- Increase intake of prebiotic foods: legumes, oats, bananas, apples, Jerusalem artichokes, and garlic.
- Consider a trial elimination of gluten for eight to twelve weeks.
Consider These Anti-inflammatory Lifestyle Modifications:
- Aim for at least 150 minutes of low to moderate exercise each week.
- Discover healthy forms of stress management.
- Strive to maintain a regular sleep schedule.
- Stop smoking.
- Begin to re-socialize yourself with a healthy community of people.
- Limit exposure to technology and unhealthy narratives.
Food Sensitivity Testing
Food sensitivity testing has been a beneficial tool in helping patients understand what individual foods are causing inflammatory-based reactions and creating gut dysfunction. Instead of giving generalized dietary recommendations, this testing provides objective data that outlines personalized nutritional advice. This is a great resource and low-risk option for patients struggling with anxiety and depression, especially patients who have found their mental disorders medication-resistant. For proper interpretation, education, and easy implementation, a registered dietitian specializing in food intolerances, is necessary.
What People Are Saying:
Here are a few testimonials from Couri Center patients who have noticed improvements to their mental health with the use of food sensitivity testing and the TLC: Total Lifestyle by Couri programs:
“I did not realize the food I was eating was making me feel so bad. I struggle to complete everyday tasks, like cooking or cleaning. I was only going to work, eating, and sleeping. Since changing my diet, I feel better, enjoy cooking, my house now is organized, and my work/life balance is improving. Thinking more clearly leads to making better life decisions. It feels great to enjoy life again.” -DM
“My son had a year of repetitive strep throat infections and was on strong antibiotics. After that, he fell into a serious depression. That was in sixth grade, 10 years ago. Since that time, he has struggled with medication-resistant depression that has gotten in the way of work, school and relationships. The psychiatrist was talking to him about scary procedures. I brought him to Leslie. His food intolerances were similar to mine, but he was smiling, laughing, and playing with the dogs within a few months. He is applying for work and talking about going back to school. His skin is clear. I can see in him the person he used to be.” -C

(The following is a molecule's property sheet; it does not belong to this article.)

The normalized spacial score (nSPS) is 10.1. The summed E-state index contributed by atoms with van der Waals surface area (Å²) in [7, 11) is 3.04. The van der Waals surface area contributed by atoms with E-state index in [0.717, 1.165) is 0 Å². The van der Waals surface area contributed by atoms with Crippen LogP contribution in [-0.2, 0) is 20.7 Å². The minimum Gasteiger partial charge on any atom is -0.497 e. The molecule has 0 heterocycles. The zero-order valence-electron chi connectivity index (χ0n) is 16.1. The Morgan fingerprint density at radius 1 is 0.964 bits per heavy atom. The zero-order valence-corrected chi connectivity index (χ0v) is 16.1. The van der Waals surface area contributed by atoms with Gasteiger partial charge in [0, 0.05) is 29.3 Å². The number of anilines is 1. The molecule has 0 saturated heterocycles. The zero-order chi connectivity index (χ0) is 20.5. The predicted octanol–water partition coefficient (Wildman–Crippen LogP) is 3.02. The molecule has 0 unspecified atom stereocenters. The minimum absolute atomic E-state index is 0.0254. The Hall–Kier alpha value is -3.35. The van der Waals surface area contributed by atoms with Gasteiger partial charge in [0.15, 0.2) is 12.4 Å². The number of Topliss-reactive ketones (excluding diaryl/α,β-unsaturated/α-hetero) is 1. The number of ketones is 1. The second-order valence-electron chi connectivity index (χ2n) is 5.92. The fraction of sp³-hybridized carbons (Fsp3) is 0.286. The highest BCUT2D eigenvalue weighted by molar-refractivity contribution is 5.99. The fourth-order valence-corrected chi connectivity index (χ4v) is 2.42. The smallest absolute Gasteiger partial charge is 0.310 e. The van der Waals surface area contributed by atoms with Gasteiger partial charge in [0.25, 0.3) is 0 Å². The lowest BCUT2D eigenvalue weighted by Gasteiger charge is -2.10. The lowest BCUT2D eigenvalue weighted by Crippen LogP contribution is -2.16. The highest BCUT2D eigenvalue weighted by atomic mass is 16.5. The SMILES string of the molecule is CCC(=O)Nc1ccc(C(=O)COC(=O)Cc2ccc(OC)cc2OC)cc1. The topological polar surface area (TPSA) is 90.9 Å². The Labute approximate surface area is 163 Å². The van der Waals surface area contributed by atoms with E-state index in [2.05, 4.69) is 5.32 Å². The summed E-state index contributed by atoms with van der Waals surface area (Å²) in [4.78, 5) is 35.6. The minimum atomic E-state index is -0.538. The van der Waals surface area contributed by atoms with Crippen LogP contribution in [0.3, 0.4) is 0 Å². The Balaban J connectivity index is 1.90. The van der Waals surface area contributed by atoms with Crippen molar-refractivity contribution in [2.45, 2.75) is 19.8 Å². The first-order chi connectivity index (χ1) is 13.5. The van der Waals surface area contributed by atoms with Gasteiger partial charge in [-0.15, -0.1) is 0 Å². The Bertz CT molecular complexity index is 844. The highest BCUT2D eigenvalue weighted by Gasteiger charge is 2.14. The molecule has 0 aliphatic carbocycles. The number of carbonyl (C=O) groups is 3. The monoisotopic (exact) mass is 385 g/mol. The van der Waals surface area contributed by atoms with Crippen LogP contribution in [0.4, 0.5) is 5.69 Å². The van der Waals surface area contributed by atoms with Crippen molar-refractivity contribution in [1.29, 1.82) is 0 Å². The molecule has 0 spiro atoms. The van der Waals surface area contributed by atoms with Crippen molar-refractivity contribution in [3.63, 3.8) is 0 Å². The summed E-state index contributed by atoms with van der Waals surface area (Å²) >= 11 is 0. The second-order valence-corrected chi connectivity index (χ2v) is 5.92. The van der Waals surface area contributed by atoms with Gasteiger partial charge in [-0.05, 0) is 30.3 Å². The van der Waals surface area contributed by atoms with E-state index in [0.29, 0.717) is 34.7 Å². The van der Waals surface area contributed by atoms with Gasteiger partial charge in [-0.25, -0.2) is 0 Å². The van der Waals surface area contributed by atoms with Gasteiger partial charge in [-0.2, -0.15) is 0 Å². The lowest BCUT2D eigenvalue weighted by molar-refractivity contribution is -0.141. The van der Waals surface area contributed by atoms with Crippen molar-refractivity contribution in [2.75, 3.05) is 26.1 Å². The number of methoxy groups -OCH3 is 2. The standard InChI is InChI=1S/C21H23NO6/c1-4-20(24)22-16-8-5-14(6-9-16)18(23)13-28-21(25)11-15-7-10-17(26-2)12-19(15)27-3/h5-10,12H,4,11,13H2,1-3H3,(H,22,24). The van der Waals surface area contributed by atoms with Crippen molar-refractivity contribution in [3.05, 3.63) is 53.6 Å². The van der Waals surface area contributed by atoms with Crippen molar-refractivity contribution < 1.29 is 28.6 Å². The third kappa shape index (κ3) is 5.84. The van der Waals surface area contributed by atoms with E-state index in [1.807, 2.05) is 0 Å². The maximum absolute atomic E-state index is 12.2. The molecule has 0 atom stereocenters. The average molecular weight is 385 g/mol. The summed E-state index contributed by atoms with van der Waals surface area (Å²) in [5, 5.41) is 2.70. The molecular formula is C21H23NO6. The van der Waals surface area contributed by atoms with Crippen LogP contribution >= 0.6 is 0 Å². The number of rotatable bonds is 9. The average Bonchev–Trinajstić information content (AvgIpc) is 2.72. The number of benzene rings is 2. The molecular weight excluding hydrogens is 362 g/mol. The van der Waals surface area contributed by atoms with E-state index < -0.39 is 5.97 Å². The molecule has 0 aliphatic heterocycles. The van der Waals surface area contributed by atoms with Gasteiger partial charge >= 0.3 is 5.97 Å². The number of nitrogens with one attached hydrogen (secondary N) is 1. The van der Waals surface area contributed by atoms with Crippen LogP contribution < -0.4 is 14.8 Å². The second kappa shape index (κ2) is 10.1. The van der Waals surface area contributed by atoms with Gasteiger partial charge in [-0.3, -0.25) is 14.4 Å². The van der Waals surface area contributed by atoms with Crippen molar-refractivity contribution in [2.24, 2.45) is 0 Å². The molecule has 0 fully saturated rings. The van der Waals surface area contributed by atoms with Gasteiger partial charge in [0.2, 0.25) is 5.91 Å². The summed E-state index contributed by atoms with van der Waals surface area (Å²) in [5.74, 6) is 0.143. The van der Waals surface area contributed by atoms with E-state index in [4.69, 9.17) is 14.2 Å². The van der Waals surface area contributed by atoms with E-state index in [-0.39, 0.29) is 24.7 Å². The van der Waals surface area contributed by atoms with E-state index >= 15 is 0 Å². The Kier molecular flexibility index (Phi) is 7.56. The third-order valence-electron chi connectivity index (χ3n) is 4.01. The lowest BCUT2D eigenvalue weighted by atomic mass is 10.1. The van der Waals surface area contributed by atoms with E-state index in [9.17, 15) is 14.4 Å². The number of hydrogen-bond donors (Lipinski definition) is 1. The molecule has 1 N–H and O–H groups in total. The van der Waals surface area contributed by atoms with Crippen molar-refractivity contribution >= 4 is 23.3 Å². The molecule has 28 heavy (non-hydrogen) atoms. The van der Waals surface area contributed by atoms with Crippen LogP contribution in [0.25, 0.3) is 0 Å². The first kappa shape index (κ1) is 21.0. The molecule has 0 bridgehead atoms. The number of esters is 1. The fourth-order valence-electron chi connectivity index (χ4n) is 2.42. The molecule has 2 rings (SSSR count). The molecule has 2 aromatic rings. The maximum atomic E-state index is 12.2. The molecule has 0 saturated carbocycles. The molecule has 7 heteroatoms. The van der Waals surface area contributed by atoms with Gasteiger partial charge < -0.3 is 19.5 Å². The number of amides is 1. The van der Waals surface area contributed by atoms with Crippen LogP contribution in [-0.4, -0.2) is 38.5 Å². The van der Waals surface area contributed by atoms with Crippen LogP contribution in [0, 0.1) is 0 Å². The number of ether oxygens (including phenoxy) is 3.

“Informed dietary changes, in addition to supplementation, have profoundly improved my life. The most noticeable effects on my mental health would be an overall sense of well-being, increased mental clarity, and sharpness. I have tried several different antidepressant medications in the past that worsened symptoms of depression and anxiety and absolutely did not work for me.
I am beyond grateful for the professional help and vast knowledge gained through Leslie and the process of the nutritional TLC program at the Couri Center. The only change I would make is to have requested Couri Center’s help much sooner.” -JE
In partnership with other medical providers, a change in diet and lifestyle can positively affect those who struggle with depression and anxiety. For patients looking for additional information or who may not be responding to traditional options, the TLC: Total Lifestyle by Couri program provides patients a comprehensive perspective on what may be causing unwanted symptoms.
Leslie is accepting new patients. Schedule online or call 309-692-6838. We’re here to help.
Leslie Rusch-Bayer, MS, RD, LDN, CPT